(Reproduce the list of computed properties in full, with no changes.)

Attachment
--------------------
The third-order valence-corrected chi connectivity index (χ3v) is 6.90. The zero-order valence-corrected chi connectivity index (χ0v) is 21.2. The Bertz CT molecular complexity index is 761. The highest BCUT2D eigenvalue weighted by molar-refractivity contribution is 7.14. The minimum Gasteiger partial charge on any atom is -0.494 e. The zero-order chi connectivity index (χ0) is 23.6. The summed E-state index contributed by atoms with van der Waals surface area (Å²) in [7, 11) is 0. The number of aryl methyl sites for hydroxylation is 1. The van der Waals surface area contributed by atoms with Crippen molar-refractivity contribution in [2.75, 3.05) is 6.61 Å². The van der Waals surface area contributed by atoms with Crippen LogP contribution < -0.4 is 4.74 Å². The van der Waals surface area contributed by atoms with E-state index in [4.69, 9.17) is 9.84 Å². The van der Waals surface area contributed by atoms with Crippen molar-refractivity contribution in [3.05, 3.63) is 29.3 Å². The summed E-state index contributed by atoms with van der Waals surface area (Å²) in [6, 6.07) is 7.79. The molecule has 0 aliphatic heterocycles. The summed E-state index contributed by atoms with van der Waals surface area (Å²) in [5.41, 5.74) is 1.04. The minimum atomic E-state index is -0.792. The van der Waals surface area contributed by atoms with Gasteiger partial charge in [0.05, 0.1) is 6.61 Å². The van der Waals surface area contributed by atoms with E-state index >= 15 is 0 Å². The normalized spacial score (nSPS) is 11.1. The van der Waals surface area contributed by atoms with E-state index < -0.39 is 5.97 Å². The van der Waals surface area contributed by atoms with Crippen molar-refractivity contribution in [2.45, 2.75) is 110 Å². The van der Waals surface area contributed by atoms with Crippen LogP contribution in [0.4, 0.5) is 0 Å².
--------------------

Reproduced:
The third-order valence-corrected chi connectivity index (χ3v) is 6.90. The zero-order valence-corrected chi connectivity index (χ0v) is 21.2. The Bertz CT molecular complexity index is 761. The highest BCUT2D eigenvalue weighted by molar-refractivity contribution is 7.14. The minimum Gasteiger partial charge on any atom is -0.494 e. The zero-order chi connectivity index (χ0) is 23.6. The summed E-state index contributed by atoms with van der Waals surface area (Å²) in [7, 11) is 0. The number of aryl methyl sites for hydroxylation is 1. The van der Waals surface area contributed by atoms with Crippen molar-refractivity contribution in [2.75, 3.05) is 6.61 Å². The van der Waals surface area contributed by atoms with Crippen LogP contribution < -0.4 is 4.74 Å². The van der Waals surface area contributed by atoms with E-state index in [4.69, 9.17) is 9.84 Å². The van der Waals surface area contributed by atoms with Crippen molar-refractivity contribution in [3.05, 3.63) is 29.3 Å². The summed E-state index contributed by atoms with van der Waals surface area (Å²) in [6, 6.07) is 7.79. The molecule has 0 aliphatic heterocycles. The summed E-state index contributed by atoms with van der Waals surface area (Å²) in [5.41, 5.74) is 1.04. The minimum atomic E-state index is -0.792. The van der Waals surface area contributed by atoms with Gasteiger partial charge in [0.05, 0.1) is 6.61 Å². The van der Waals surface area contributed by atoms with E-state index >= 15 is 0 Å². The normalized spacial score (nSPS) is 11.1. The van der Waals surface area contributed by atoms with E-state index < -0.39 is 5.97 Å². The van der Waals surface area contributed by atoms with Crippen molar-refractivity contribution in [2.45, 2.75) is 110 Å². The van der Waals surface area contributed by atoms with Crippen LogP contribution in [0.4, 0.5) is 0 Å².